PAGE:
His certainly is.  

Tuesday, April 10, 2012

Verb tenses

Blessed are the poor in spirit, for theirs is the kingdom of God.  Matthew 5:3

“It is the poor and needy who seek water and there is none, and their tongues are parched with thirst for whom God promised to open rivers on the bare heights and to make the wilderness a pool of water.”

This is where Bible expositors go to the Greek and verb tenses.  Verb tenses are important when talking about the kingdom of God.  This “is” can mean so very many things.  “Is” means Jesus standing in your midst is the kingdom of God.  “Is” means His laws and principles are at work now, restoring what has been broken.  “Is” has a future tense aspect about it in the sense that it is underlined in dark heavy red that this is an assured absolute connection, the poor in spirit, those who willingly assent that they cannot depend on their bankrupt goodness, will indeed with no doubt receive the kingdom of God.  And then, somehow mixed into the implied Greek (apparently “is” does not even appear in the text) there is a future element of what is to come, when all is put into glorious order at the end of time.

(Unfortunately, I remember little of my Bible classes at Wheaton College, but I do remember the day Gilbert Bilezikian talked about the “is” verb and the kingdom of God, thirty years later.)

So this is the beginning of the journey.  The starting place.  Joining with the publican in confessing, “God, be merciful me a sinner.”  It is going to go very slowly.  It was very humbling how so very times even this morning during swim practice, the Holy Spirit jostled my spiritual elbow and noted how I had so very easily slid into the prickly Pharisee mode.  Very humbling indeed.  I am going to have a bruised side before this is done.  Which, I guess is the point. 

Serving pizza slices on the bus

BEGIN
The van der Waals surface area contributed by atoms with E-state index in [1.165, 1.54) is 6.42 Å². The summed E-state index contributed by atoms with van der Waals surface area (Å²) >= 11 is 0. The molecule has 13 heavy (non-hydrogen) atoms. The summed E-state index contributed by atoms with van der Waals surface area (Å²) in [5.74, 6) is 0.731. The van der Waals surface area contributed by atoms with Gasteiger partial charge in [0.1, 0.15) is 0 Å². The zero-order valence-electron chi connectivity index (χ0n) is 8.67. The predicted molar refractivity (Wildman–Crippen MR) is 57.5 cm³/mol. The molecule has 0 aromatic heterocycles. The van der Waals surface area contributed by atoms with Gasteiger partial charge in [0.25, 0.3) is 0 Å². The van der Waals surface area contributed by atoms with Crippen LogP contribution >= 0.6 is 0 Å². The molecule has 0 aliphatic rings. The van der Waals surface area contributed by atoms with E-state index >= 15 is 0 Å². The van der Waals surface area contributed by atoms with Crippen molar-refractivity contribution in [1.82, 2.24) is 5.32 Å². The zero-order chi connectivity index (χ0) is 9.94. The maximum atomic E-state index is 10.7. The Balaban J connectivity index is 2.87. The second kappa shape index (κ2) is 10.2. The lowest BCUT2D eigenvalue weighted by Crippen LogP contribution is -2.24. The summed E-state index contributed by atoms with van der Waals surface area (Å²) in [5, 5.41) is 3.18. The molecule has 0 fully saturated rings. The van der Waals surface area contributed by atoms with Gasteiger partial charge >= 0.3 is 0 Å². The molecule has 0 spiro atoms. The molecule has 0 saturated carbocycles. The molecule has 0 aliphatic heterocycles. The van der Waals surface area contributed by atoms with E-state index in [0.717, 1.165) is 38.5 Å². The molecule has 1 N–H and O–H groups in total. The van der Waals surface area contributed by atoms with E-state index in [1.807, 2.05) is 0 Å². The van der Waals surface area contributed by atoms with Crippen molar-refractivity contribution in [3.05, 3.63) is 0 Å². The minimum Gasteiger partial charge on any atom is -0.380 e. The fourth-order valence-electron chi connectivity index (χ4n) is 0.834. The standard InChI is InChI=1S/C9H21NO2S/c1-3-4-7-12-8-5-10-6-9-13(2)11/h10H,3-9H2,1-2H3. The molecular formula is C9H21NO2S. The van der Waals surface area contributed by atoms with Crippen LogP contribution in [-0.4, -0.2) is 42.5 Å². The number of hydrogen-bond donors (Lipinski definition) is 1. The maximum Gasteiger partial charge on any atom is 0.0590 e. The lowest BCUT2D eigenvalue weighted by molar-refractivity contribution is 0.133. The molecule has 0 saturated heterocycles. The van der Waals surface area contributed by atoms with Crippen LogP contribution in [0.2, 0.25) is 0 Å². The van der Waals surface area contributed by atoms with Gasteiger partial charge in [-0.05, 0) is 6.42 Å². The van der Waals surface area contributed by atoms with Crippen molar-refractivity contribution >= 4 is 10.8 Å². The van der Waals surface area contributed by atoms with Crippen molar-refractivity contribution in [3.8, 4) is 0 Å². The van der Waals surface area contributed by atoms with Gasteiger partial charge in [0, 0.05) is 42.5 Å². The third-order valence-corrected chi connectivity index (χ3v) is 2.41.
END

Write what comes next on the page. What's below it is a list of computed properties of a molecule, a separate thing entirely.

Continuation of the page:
Wash yourselves; make yourselves clean; remove the evil of your deeds from before my eyes; cease to do evil, learn to do good; seek justice, correct oppression; bring justice to the fatherless, plead the widow's cause. Isaiah 1:16-17

This is not about how to circumvent the cross.  Rather this is about actions that we are called to make, especially at a societal level.  This word of the LORD is addressed to the rulers of Sodom, to the people of Gomorrah.  And to His people laden with iniquity.  

Come now let us reason together, says the LORD.  If you are willing and obedient, you shall eat the good of the land; but if you refuse and rebel, you shall be eaten by the sword.

This is a logical and certainly straightforward mathematical equation.  The law of justice, the path of goodness that has been built into the very elemental twisting strands of creation, just as real and practical as the laws of gravity and the principles of thermodynamics.  

So what to do?

Can I leap out of the crumpled ocean liner spiraling downward?  Or is it too late, and am I left rearranging deck chairs?  Is the highest call to join in the orchestra playing Nearer My God to Thee as the ship gives one last ugly jerk?

Andy Crouch has written a new book to answer this question, Tedium + Valor.  From this end of the story, the Christians who battled to rid the British empire of the slave trade are only noble and triumphant.  But the actual story is slow and difficult, requiring quantities of tedium and the sort of quiet sturdy valor that gets up every morning to stand in the gap.  Rather the gaping maw of rushing water that smacks one to their knees.  Every morning.